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The first in a series of interviews with (particularly women) writers about where they experienced creative inspiration as children and rockin’ talk about books and writing.

Alda and I are writing partners. We complement each other well, and I’m so thankful for her sharp brain and insights as well as our shared enthusiasm for books and words.

First trained as an engineer, Alda has been actively writing fiction for six years while raising two small children. Currently she’s putting the final touches on an historical novel for middle grade readers and waiting for an upcoming story to be published in Highlights magazine.

We had a wonderful time talking about our experiences as girls growing up craving stories, the positive influences in our lives and a shared love of libraries.

Pivotal writing moment / moment you knew you wanted to be a writer?

There was a time in school when Alda was inspired to make up a story on the spot when a teacher asked the class what they’d done during the Christmas break. Alda hadn’t done much of anything but sitting there listening to others’ answers it occurred to her that a couple of them were not being completely truthful. So when her turn came she made up a story about a trip to New York City. It was entertaining and detailed enough that her listeners hung on every word, so she kept, “feeding it and acting out things.” And in the process discovered the thrill and satisfaction of sharing stories with an audience.

Were there books when you were a girl that showed you a different way of life for women? That you think might have impacted you as a female?

Stories that Alda heard from her mom provided enough material for a book. Thanks to her mother, she has the beginnings of the novel she’s now working on.

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What encouragement did you receive growing up? Creatively or otherwise?

In fourth or fifth grade, Alda remembers loving book fairs. It was her favorite time of year. She’d pore over the order forms, circle books she wanted, and daydream about getting them. When the shipment of books arrived she’d browse the shelves, cracking open the fresh, new books and smelling the new smell, loving the thrill of a new story there waiting in the pages. She never bought any books though, because the money wasn’t there.

Before that time Alda remembers liking the pictures in the books when her class would visit the school library. At that time she was still learning English. She grew up speaking Spanish until third or fourth grade.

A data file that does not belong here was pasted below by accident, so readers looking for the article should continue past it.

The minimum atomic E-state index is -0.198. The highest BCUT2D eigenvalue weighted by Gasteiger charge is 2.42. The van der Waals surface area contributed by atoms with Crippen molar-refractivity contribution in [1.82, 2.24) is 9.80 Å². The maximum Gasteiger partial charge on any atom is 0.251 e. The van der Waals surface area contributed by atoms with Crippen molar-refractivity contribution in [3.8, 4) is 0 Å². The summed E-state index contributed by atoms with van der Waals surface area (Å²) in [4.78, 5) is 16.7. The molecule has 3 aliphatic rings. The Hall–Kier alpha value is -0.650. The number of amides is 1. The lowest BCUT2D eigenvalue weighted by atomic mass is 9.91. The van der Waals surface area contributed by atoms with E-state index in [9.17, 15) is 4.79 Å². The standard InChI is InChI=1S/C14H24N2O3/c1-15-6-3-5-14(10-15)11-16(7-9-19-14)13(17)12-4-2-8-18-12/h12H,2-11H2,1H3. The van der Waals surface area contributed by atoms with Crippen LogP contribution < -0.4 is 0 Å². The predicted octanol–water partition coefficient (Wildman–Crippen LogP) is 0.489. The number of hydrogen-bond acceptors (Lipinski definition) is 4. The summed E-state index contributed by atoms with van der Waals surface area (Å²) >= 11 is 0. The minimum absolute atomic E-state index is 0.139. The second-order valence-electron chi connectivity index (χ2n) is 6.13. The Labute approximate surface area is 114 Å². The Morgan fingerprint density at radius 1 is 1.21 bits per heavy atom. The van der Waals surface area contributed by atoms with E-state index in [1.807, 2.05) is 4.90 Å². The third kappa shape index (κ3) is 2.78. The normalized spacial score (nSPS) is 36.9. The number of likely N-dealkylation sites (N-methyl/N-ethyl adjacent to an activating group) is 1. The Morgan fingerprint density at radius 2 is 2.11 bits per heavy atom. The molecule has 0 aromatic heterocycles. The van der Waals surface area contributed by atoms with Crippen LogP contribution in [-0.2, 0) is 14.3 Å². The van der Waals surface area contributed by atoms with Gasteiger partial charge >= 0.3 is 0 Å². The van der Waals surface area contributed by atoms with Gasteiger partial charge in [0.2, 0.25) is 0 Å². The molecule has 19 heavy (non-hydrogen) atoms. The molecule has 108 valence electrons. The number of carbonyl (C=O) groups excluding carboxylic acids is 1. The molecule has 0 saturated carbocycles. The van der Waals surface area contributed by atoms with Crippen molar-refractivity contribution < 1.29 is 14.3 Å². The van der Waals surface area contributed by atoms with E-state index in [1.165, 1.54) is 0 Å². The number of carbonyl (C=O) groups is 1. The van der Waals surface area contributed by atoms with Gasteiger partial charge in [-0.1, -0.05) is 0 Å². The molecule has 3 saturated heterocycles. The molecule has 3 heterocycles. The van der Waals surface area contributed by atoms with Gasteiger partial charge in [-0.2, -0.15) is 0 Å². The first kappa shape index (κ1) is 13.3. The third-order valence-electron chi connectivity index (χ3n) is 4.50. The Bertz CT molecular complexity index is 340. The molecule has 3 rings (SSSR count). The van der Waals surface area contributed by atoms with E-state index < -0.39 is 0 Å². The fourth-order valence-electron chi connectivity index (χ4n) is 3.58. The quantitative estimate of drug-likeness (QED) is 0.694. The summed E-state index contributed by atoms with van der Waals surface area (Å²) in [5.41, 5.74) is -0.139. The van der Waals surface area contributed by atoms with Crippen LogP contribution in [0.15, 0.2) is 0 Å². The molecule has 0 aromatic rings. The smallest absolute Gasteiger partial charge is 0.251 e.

Your favorite book when you were 10 years old or thereabouts?

Alda liked the Tales From the Darkside books because they were packed with suspense. She liked “feeling in the moment” and the transporting effect of the stories.

What advice do you have for young girls who love to read, love words, might be future (or present) writers? (Or work in other creative professions.)

Follow, pursue your dreams and work hard at them, no matter what people say. Listen to advice — but ultimately it’s your life; and you decide what’s best for you.”

In high school Alda entered a short story writing contest in her area district and won. But her win was seen as a fluke, and she was told it was, “tough [enough] for Americans” [in literary fields]. “I was told by teachers I was good in math, and to pursue that.”

What kinds of things do you know of, to encourage and teach young writers?

1) Find writing contests online; check your local newspaper for opportunities; ask schools or teachers who might know of resources.

2)  “Keep your muscles developing.”

3) Keep a journal and of course, read.

She also says, “Let your imagination just flow. Don’t be afraid of that. If you have a dream, follow up on that.”

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Do you have a favorite quote?

Watch your thoughts, for they become words. Watch your words, for they become actions. Watch your actions, for they become habits. Watch your habits, for they become character. Watch your character, for it becomes your destiny. ~ Lao Tzu

Who is your favorite girl character in literature and why?

India Opal in Because of Winn-Dixie and Katniss in The Hunger Games (both read as an adult) were favorites because, “They have a strength but at the same time a compassion – they’re brave enough to show that compassion. Not afraid of mixing them both.”

Talk about libraries.

They’re my sanctuary. Libraries are always first on my list to go to when I visit a new town. Every time I’m on my way to discover a new one, I feel as excited as if I were going to Disneyland. (Alda was in the military as was her husband, and they’ve moved often.)

The inspiration that music offers…

Alda listened to operas when she was in middle school. She didn’t understand the words, but she “felt the story” within the music.

The connection between music, story and creating is strong for her.

She spoke about the thrill of solving E=mc2 in a physics class in college. The professor set the problem without telling them that it was the classic equation. The thrill of creatively exploring and discovering her way to the mathematical answer compares to the high Alda feels when experiencing certain music.

In her own (written) words:

Ideas are everywhere! When I was a kid and even now I get ideas from listening to music (from Spanish, to classical, to Beatles) and from nature walks. There’s always a story behind every music note, every sunset, and every star. When you do get a good idea, run with it and work as hard as you can to turn it into a good story. Writing is not easy. It is hard, hard work. But when you do finally write a great sentence or paragraph, you get a certain “high” — your brain feels numb and you get this tingling feeling in your body knowing you’re getting closer to something great.

 

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